The students write their essays in this way, create Power Point presentations based on those essays, and through about five straight years of participating in the JPCS Student Rally, competition mechanism effects start showing through in seminar activities. “Competition” involves emulation, and it is mainly emulation that we see here[8]. In other words, starting by imitating the results of Student Rally prize winners, the students now aim to create works exceeding those. In order to accommodate these student activities, for the essay, students are able to freely read every essay from past JPCS Student Rallies on the homepage, and in regards to the presentations, as mentioned earlier, the first prize winners give a presentation at the closing ceremony.

The effects of competition mechanisms are not only seen in horizontal relations between seminar students, but also appear in strengthening vertical relations. Specifically, from the feeling of wanting to see the younger second and third year students win a prize, fourth year students with experience at the JPCS Student Rally give detailed instruction on the essays and presentations. Furthermore, the vertical relations have also extended to strong relations with seminar graduates. For example, there are times when graduates also give guidance on essays, and at social events between past and present seminar students, the Student Rally becomes a common topic, which is also useful in strengthening the organization of the seminar.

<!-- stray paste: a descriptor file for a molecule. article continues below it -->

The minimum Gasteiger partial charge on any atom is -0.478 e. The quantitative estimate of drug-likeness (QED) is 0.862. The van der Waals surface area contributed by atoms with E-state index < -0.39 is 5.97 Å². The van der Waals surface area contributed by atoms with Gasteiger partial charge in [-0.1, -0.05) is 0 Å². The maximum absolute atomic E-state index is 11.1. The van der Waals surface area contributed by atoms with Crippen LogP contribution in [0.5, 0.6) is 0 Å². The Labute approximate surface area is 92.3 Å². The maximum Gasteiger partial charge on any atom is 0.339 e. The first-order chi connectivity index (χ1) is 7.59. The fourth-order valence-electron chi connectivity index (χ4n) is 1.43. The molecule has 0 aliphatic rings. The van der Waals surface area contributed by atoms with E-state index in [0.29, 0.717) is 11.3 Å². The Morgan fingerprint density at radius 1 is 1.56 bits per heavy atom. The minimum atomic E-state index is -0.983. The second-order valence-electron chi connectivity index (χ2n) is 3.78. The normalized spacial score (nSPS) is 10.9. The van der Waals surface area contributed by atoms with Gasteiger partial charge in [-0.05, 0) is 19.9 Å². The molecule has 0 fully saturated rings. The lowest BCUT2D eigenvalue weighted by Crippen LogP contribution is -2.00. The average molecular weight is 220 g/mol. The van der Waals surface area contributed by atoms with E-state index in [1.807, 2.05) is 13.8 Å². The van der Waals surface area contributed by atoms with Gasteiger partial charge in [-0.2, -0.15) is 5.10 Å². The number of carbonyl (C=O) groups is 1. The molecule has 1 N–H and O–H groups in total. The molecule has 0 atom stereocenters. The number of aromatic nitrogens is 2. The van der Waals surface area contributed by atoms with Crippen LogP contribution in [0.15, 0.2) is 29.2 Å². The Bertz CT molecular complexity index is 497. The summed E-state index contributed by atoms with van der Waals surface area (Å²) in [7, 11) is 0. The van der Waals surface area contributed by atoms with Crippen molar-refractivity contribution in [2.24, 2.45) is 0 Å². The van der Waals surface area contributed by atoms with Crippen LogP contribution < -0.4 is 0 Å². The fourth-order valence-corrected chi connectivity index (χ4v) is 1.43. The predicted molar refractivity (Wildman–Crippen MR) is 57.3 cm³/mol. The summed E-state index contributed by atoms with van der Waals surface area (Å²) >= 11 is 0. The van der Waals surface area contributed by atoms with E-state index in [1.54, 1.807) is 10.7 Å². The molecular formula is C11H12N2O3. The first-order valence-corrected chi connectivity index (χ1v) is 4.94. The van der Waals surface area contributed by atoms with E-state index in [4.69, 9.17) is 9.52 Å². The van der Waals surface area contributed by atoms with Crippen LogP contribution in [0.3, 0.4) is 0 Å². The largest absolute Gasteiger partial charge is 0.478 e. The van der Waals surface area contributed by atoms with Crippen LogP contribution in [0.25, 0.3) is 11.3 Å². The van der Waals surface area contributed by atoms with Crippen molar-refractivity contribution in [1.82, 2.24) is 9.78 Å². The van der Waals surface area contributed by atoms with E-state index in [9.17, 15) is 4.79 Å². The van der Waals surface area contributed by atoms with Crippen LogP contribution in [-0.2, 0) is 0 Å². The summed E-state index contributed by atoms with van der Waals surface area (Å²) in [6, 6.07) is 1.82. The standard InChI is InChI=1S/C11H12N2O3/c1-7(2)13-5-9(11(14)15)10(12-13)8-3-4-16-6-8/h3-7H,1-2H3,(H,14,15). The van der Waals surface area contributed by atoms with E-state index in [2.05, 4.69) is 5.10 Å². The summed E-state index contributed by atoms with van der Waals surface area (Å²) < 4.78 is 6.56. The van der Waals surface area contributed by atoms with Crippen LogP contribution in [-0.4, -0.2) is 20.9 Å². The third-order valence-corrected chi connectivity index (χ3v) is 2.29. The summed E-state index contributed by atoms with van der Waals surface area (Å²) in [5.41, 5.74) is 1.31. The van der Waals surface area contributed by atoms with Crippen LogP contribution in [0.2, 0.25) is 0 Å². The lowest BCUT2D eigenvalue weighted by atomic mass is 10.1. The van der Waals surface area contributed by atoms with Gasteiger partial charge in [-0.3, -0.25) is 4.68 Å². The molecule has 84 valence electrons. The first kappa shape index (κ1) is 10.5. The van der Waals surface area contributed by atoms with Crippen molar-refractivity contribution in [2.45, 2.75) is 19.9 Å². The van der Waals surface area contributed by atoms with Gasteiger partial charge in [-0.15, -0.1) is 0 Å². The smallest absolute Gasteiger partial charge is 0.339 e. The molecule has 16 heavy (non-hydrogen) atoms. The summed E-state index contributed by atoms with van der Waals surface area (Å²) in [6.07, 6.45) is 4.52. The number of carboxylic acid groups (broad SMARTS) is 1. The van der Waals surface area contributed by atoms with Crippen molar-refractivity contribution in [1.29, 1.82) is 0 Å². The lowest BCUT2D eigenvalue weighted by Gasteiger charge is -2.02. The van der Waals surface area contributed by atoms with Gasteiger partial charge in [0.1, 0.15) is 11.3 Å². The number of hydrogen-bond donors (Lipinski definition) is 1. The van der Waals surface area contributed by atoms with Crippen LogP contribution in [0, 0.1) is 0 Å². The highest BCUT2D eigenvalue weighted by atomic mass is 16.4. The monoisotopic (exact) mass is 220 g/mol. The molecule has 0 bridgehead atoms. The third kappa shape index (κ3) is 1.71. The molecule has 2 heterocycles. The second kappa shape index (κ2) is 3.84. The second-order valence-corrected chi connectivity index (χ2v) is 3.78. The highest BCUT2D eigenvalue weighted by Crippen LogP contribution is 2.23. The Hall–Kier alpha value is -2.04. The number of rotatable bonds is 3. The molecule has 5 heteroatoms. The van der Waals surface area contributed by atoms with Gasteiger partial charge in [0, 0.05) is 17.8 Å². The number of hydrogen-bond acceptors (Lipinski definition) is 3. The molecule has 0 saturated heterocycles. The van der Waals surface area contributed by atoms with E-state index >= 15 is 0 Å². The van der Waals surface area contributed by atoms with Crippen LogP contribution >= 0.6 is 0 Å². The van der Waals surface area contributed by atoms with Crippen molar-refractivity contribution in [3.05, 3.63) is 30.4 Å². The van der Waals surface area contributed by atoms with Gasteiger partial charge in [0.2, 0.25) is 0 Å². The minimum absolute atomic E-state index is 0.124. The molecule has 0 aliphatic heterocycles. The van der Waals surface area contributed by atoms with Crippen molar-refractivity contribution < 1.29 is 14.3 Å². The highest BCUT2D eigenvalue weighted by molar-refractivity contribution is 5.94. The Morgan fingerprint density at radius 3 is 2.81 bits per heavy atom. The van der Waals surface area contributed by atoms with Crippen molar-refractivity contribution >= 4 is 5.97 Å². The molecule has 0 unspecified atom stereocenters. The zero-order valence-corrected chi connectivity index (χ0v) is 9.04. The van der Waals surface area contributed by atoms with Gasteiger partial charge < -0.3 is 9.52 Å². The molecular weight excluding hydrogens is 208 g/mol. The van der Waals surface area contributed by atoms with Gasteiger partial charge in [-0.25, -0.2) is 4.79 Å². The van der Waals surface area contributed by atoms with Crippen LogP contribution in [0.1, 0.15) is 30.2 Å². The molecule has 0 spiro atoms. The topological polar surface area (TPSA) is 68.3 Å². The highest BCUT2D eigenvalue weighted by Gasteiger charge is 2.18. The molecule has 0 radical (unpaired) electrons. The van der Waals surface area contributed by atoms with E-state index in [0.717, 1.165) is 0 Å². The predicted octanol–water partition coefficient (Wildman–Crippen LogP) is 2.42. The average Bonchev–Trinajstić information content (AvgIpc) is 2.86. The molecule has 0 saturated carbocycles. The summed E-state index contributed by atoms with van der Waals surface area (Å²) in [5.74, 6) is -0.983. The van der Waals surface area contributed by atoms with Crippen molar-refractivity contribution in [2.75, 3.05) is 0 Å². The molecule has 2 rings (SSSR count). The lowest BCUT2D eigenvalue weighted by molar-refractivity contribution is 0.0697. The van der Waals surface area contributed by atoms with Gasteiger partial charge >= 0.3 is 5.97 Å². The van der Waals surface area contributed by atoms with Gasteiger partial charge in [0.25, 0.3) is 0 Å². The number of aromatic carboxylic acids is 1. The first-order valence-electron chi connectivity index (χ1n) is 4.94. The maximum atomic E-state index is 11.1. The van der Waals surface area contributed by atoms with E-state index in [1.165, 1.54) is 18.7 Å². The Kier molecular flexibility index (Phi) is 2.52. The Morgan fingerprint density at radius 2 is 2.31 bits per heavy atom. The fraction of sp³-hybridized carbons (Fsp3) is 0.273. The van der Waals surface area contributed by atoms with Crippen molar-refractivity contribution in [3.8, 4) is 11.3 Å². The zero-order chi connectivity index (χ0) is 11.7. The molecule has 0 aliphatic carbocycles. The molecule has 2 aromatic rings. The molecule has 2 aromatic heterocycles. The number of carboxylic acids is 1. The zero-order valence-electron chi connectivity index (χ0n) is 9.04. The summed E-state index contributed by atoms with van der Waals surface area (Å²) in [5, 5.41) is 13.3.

Participation in the JPCS Student Rally also has secondary effects. This can especially be seen in that there are also students, who from their experience in writing an essay with a limit of 57,600 characters in their second year, gain a certain amount of confidence in essay writing, and, as a result, submit essays to competitions hosted by non-academic institutions. Of those, there are also students who have won prizes.

These kinds of competition mechanisms bring about positive results, but especially in regards to the competitive emulation aspects, there is also the fear of envy from one’s success. However, the JPCS Student Rally is a competition between university teams (not individuals), and furthermore, because the competition is limited to second and third year students, it can be said that it is difficult for the negative effects of competition mechanisms to evolve.

4. Topics for the future

When thinking of the standing of the JPCS Student Rally program, I believe it is useful to think of the relationship of a basic education → “problem solving type” program → “problem discovery/solving type” program. The “problem discovery/solving type” program is a program that includes everything from the discovery of a problem to the finding of a solution strategy, and the “problem solving type” program is one where you search for a solution strategy of a posed problem. The Student Rally program can be considered to be a “problem solving type” program.